Do foster parents receive financial assistance?

Yes, for each child in your home, the State provides foster parents a monthly reimbursement.

Does HRT provide ongoing training?

Yes, we offer at least 6 hours of advanced training every month.

What Adoption Services do you provide?

HRT provides Adoption Certification for families wanting to adopt a child through the foster care system in Arizona.

Is there a fee?

HRT does not charge to complete an adoption certification to adopt children from foster care in Arizona.

What are the requirements to be certified to adopt?

To become certified to adopt, you must be at least 18 years old and have sufficient income to support your household expense. Adoptive families and their adult household members must pass a background check and be able to obtain a Level 1 Fingerprint Clearance Card. You must also complete PS-MAPP training as well as complete a variety of documents and interviews for your home study.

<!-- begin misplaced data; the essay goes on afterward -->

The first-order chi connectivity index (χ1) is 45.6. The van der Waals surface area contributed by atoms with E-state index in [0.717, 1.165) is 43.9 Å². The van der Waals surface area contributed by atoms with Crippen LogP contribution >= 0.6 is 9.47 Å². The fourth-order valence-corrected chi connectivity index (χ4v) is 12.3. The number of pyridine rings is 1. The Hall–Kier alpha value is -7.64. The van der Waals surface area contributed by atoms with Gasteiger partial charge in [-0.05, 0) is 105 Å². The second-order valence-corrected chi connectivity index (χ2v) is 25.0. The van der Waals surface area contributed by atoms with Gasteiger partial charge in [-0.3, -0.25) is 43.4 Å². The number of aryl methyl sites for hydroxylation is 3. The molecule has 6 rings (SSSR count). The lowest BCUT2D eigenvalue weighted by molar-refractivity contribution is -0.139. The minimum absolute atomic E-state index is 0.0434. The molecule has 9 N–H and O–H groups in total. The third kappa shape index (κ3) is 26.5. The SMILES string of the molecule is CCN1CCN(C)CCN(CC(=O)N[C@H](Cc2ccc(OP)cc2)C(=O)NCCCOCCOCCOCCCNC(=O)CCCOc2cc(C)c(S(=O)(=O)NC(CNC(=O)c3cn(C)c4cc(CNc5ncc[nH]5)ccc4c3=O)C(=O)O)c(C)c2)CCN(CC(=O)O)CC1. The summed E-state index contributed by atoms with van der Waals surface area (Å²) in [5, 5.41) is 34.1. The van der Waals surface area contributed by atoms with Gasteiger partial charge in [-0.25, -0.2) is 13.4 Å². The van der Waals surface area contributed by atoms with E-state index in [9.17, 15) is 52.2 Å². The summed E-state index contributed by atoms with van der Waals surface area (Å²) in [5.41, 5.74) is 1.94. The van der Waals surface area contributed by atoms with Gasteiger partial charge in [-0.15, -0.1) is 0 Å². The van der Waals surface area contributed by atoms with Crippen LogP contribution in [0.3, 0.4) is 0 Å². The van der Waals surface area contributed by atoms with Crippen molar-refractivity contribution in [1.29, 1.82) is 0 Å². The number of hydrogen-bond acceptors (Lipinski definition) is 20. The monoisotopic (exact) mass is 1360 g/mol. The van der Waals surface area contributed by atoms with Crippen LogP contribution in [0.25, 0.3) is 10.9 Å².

What is the difference between foster care and adoption?

Foster care is the temporary placement of a child with a foster family. Children may be in a foster home a few days or several years until permanency can be accomplished. Many foster parents choose to adopt the child or children they are fostering if they are unable to return to their parents. Adoption is the permanent placement of a child with a family after the biological parents’ rights have been severed. The adoptive parents assume all the legal rights and responsibilities of a biological parent.

Can I do both foster care and adoption?

Many foster parents go on to adopt if the child’s case plan changes to adoption. Foster families can adopt without an adoption certification. If you are interested in fostering and having an open adoption certification for other children in Arizona’s foster care system, please contact us to discuss the requirements.

Do I receive reimbursement for adoption?

There is no set monthly reimbursement for adoption although the State does provide Adoption Subsidy to offset the cost of adopting a special needs child. This may be a monthly reimbursement or money for specific needs of the child.

How do I start?

You may call our Recruitment Coordinator to learn if you qualify and how to get started in the process. You can reach our Recruitment Coordinator at 602-433-1344 or 888-433-1344.